Biometric Credit Card Memorizes Owner’s Signature

Biometric Credit Card Memorizes Owner’s Signature

A credit card that remembers handwriting could be the next level in fraud prevention.

Daniela Walker
  • 12 march 2013

Anyone who watches CSI knows that a person’s handwriting is as unique as their fingerprint.  Fraunhofer Institute for Computer Graphics Research (IGD) is taking this premise and applying it to credit cards to help protect against fraud. Using a biometric identifiers of the owner’s signature, the IGD has created a credit card that will compare the sample when at the till, to determine that it is an authentic signature by the proper user.

Embedded in everyone’s signature are certain tells or echoes that indicate information about the signature – its biometric trace. Pressure variance, whether there was hesitation during writing and shakes of the hand can all be read by how the signature is written. The IGD credit card will have a chip that stores the biometric information of the owner’s signature, which is given when they receive the credit card. When a person signs their name on the digital pad at the cash register, the signature will be compared to the sample on the chip. Should there be too many differences in the signature traits, it will be denied authorization.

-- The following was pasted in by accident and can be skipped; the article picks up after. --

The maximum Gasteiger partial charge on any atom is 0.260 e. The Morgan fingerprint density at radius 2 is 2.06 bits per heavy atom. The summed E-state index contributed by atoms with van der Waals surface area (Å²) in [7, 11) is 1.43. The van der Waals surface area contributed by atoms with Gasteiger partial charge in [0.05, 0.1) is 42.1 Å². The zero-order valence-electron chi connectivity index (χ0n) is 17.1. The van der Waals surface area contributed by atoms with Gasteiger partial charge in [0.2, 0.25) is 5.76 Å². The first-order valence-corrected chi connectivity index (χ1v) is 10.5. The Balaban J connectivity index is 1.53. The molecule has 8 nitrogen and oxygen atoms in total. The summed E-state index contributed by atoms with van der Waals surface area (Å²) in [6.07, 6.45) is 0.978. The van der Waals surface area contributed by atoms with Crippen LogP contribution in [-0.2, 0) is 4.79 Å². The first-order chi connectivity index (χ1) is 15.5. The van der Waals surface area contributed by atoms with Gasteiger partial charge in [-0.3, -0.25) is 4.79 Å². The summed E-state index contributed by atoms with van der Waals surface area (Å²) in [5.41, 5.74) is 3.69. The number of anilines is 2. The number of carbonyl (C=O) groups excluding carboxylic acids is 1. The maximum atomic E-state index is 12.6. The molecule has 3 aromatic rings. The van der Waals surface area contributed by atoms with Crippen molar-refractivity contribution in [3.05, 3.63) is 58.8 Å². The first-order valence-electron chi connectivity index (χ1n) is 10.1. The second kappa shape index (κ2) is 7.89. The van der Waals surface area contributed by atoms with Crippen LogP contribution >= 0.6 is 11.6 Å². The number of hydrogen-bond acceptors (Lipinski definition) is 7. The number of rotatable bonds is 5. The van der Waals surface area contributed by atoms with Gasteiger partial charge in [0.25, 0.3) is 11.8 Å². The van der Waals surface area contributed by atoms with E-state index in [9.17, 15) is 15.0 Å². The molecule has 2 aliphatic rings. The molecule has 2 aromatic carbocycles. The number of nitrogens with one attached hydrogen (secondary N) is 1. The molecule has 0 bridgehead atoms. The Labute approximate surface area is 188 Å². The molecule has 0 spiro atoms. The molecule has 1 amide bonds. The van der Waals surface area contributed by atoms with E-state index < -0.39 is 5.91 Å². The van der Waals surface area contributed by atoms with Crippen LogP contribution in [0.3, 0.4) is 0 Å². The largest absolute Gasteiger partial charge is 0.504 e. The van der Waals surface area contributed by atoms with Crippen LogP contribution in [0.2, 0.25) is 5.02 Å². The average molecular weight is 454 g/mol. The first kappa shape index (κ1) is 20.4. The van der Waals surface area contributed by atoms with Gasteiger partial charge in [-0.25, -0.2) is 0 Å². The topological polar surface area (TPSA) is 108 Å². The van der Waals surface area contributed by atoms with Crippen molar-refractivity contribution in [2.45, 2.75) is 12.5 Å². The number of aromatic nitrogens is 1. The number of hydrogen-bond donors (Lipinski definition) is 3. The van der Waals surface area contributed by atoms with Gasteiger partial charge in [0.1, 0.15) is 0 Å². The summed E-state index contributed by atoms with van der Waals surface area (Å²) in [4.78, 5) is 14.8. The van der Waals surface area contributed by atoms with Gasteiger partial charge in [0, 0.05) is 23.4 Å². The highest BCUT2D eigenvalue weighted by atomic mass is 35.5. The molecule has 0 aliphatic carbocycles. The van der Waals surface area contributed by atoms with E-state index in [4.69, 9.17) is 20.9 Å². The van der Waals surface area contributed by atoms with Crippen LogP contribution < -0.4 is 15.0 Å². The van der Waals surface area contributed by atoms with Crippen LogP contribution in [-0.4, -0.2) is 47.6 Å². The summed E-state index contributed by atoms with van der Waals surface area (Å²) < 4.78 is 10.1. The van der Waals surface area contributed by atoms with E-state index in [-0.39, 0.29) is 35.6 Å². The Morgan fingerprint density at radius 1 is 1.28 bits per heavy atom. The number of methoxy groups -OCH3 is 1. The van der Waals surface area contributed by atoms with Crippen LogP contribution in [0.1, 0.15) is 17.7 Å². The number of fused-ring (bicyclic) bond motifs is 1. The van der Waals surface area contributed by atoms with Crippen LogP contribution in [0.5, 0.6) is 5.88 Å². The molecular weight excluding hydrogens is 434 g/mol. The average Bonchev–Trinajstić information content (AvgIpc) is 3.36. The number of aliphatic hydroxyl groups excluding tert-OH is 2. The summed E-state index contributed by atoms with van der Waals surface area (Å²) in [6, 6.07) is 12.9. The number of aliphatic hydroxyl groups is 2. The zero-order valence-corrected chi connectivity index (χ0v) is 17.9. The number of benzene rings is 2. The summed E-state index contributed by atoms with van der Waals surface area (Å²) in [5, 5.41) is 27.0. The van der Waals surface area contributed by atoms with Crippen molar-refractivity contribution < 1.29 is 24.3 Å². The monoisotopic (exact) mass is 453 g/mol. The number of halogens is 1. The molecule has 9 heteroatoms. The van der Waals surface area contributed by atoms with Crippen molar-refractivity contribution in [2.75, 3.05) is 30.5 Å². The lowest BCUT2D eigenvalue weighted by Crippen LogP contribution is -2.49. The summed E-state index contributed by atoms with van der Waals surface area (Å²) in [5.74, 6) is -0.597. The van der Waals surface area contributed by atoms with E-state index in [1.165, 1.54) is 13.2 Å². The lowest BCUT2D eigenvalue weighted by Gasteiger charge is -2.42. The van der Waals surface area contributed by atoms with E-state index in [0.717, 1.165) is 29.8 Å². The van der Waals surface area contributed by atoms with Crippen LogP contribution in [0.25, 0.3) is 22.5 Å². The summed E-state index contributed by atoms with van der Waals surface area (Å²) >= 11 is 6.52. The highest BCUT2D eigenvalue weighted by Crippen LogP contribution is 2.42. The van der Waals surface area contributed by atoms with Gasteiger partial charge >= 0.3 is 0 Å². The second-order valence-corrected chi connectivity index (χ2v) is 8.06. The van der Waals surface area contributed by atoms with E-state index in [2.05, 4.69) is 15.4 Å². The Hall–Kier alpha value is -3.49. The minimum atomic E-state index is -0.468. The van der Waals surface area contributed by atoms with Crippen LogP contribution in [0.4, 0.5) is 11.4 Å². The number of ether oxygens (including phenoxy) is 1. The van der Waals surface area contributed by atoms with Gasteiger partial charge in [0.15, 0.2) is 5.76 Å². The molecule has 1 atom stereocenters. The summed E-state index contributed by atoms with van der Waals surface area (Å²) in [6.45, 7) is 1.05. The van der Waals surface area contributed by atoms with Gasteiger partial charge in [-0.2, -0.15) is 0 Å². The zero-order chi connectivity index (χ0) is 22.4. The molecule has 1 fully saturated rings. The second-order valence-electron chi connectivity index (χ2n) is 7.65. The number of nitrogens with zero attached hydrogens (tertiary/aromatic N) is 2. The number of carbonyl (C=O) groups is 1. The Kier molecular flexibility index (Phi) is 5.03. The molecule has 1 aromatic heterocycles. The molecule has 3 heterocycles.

The signature verification adds a level of security to using credit cards, but should it come into use the problem of false negatives would have to be addressed, especially when signing on electronic pads is particularly fiddly and rarely do electronic signatures look the same as handwritten ones.


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